In honor of Women’s History Month, we’re shining a light on women-owned businesses in our community and the value that they bring to our culture, society and economy. As we spend the month reflecting on the courage and tenacity of the women that paved the way before us, we also celebrate the women of today, working to influence and inspire the next generation of leaders.
Recently, we asked Elizabeth Pearce of Drink & Learn a few questions about her business and advice to young women. Additionally, we were able to experience Elizabeth’s incredible storytelling first-hand, as she provides the compelling history of the Irish in New Orleans, paired with a crafty cocktail recipe, as a tribute to St. Patrick’s Day.
Tell us about your business and how long you’ve been operating.
I created Drink & Learn in 2010. I was the curator at the Southern Food and Beverage Museum, but lost my job in the 2008 financial crisis. So I repackaged the food history programming I had presented at the museum, geared it to visitors, and offered my services to convention and meeting planners. Soon after, I decided to focus on telling the story of New Orleans through its drinks and created the Drink & Learn cocktail tour. In 2018, I launched the Drink & Learn podcast with my friend and bartender Abigail Gullo. When the pandemic hit, I pivoted to giving virtual classes on classic cocktails.
Has operating a woman-owned business presented you with any unique challenges or triumphs?
Many young women I have encountered through my work have said that seeing me launch a successful business has inspired them to do the same. That is incredibly satisfying.
Most influential woman in your life and why?
It is a tie. My mother, Carolyn Pearce reared me to have an internal confidence, what some friends have called fearlessness, to just jump into a task with the belief that I can probably do it. In 2004, I was lucky to meet Liz Williams and work with her to create the Southern Food and Beverage Museum. In that journey, my willingness to try anything was put to use. I learned how to make something out of nothing. That knowledge came in handy when I had to start a new business in 2010 and then restart it during the pandemic.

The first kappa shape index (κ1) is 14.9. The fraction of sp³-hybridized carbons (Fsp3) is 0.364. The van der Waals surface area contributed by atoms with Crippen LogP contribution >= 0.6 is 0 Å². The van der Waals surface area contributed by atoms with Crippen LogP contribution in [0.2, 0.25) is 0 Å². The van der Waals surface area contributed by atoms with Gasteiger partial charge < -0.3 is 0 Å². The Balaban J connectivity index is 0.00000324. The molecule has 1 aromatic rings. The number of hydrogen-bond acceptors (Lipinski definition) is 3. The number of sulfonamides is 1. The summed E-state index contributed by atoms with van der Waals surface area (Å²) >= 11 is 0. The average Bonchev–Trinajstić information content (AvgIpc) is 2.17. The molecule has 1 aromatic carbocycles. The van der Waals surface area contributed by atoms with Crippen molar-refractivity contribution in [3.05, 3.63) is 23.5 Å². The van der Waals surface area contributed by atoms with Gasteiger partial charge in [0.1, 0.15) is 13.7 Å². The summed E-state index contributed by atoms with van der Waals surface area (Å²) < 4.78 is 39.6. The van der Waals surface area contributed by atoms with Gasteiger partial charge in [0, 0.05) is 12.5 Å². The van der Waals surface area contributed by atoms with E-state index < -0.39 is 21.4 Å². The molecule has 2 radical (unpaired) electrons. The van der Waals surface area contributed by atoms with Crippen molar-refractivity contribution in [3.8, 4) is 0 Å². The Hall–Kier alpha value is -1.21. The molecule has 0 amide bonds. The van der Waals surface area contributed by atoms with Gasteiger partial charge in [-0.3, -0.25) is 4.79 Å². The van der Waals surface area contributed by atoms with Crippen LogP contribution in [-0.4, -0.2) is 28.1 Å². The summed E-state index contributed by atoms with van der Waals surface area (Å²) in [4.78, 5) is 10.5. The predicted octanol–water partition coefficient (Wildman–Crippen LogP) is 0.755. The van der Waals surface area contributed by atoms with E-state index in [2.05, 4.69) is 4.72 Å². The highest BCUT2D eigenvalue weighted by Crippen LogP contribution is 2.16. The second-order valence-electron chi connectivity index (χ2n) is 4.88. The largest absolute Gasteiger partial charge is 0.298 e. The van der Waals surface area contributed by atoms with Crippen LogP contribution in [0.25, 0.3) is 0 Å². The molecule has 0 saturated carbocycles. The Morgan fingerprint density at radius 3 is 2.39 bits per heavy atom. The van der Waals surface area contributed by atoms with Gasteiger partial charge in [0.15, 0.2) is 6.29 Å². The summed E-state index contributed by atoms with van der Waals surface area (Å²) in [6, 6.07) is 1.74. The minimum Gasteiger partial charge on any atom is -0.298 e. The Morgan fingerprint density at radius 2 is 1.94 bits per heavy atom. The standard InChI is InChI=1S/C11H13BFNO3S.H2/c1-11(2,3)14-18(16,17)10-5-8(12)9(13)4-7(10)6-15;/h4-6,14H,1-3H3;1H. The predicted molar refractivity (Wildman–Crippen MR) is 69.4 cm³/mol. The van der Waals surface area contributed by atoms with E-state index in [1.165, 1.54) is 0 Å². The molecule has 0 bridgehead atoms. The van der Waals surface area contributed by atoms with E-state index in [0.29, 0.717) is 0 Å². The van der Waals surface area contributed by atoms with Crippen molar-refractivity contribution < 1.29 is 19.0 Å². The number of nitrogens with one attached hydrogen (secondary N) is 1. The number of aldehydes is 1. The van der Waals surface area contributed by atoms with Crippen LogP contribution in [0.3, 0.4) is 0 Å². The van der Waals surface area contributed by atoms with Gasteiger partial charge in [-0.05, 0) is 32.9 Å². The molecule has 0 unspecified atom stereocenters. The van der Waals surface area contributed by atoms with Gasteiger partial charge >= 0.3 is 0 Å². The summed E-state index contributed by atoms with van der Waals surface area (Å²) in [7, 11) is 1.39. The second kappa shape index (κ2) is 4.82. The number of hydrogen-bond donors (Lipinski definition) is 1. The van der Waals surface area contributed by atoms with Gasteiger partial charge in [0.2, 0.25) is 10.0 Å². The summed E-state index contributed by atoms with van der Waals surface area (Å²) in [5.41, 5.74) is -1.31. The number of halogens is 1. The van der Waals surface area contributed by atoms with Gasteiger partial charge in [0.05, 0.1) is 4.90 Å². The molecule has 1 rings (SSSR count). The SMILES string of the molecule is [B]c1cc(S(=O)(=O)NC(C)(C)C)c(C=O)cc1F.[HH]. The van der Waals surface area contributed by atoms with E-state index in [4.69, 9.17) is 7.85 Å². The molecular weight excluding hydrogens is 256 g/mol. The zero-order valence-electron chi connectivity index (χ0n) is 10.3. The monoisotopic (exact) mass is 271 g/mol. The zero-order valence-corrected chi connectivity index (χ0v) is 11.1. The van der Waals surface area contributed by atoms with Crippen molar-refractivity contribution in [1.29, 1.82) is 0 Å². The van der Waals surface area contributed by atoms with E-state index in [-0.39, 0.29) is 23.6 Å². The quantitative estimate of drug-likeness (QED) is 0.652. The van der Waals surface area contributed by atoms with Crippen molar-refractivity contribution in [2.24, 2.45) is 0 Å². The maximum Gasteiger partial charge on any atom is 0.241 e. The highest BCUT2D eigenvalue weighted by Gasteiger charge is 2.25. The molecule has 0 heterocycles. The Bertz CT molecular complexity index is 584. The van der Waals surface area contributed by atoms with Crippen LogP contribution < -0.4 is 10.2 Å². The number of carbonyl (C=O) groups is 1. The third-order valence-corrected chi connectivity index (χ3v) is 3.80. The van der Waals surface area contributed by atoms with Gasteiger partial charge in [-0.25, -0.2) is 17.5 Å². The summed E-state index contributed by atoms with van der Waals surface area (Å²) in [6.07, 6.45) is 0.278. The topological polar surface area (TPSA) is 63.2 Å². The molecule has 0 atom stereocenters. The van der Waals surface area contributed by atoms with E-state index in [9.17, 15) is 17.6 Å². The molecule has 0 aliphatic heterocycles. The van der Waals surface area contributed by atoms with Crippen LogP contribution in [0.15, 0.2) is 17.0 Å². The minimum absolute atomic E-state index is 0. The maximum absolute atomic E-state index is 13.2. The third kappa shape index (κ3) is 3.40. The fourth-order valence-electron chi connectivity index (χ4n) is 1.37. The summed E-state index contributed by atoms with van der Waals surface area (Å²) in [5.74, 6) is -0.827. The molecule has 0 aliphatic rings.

Advice to other women interested in starting a business?
Everyone is making it up as they go along, and you can, too. Don’t hesitate to reach out to people who are doing what you are interested in and hear and learn from their professional journeys. Don’t feel that you have to follow a traditional path in order to end up where you want.
Exciting business developments or offerings you’d like the community to know about?
I never expected to enjoy giving virtual cocktail classes so much. Although many are zoomed out, guests have told me that my classes are a surprising amount of fun and offered real camaraderie. As we come out of the pandemic, I hope my virtual classes remain an option for folks who want to interact loved ones who live far away. And I hope that when businesses choose virtual meetings to save time and money, they will still offer programming like my classes to keep meetings lively and engaging.
Celebrating St. Patrick’s Day: The History of the Irish in New Orleans
When most New Orleanians think of the Irish in our city, they think of the Irish channel and getting kisses and cabbage at the St. Patrick’s Day parade. But the Irish presence in New Orleans is much richer than that.
The Irish first came to New Orleans in the late 1700s but the largest wave came in the early 1800s when they were escaping economic depression and later the Irish potato famine. New Orleans’ strong Catholic tradition was a big draw. The Irish helped dig canals and build railroad. In particular many lost their lives digging the New Basin Canal. A Celtic cross stands at Pontchartrain and West End Boulevards, commemorating their sacrifice. Irish men also worked at the port and formed several unions that helped to ensure better working conditions and wages there.
Irish Women mostly worked as domestics but also made their mark on the city, in particular Margaret Haughery. She operated a bakery and donated much of her profits to orphan asylums and charities. Her statue, funded by New Orleans children, stands at the intersection of Clio, Prytania and Camp Street.
By 1850 New Orleans had the largest Irish population in the south and one in five residents was from Ireland. It is not surprising then that when scanning advertisements in historic New Orleans newspapers, the availability of Irish whiskey for sale increased during this time as well.
The Irish created strong communities across the city, often building churches that anchored them. They founded charitable clubs like the Hibernian Society and celebrated St. Patrick’s Day as early as 1806. By 1870 they founded the Hibernia Bank, which remained an integral part of New Orleans financial structure for over a century.
Though New Orleans often presents itself as a French city, it is important to acknowledge the contributions of the variety of immigrants who helped shape the city into what it is today. Clearly, the Irish are a big part of that story.
New Orleans Irish Coffee
This Creole twist on traditional Irish coffee uses Praline Liqueur as the substitute for the brown sugar normally called for and replaces the regular drip coffee with coffee and chicory.
3 ounces strongly brewed coffee with chicory like CDM
1 ounce Irish whiskey
1/3 ounce Praline Liqueur
Pour the hot water into your glass or mug to heat it, then dump out the water. Add the Praline Liqueur, Irish whiskey and the coffee to the glass and stir to combine. Top with whipped cream.
Note: The cream needs to be only somewhat whipped. If it is too thin, it will just dissolve into the coffee. You need to be able to sip the coffee through it, but if it’s too thick, you’ll have a mouthful of whipped cream. Work for a happy medium.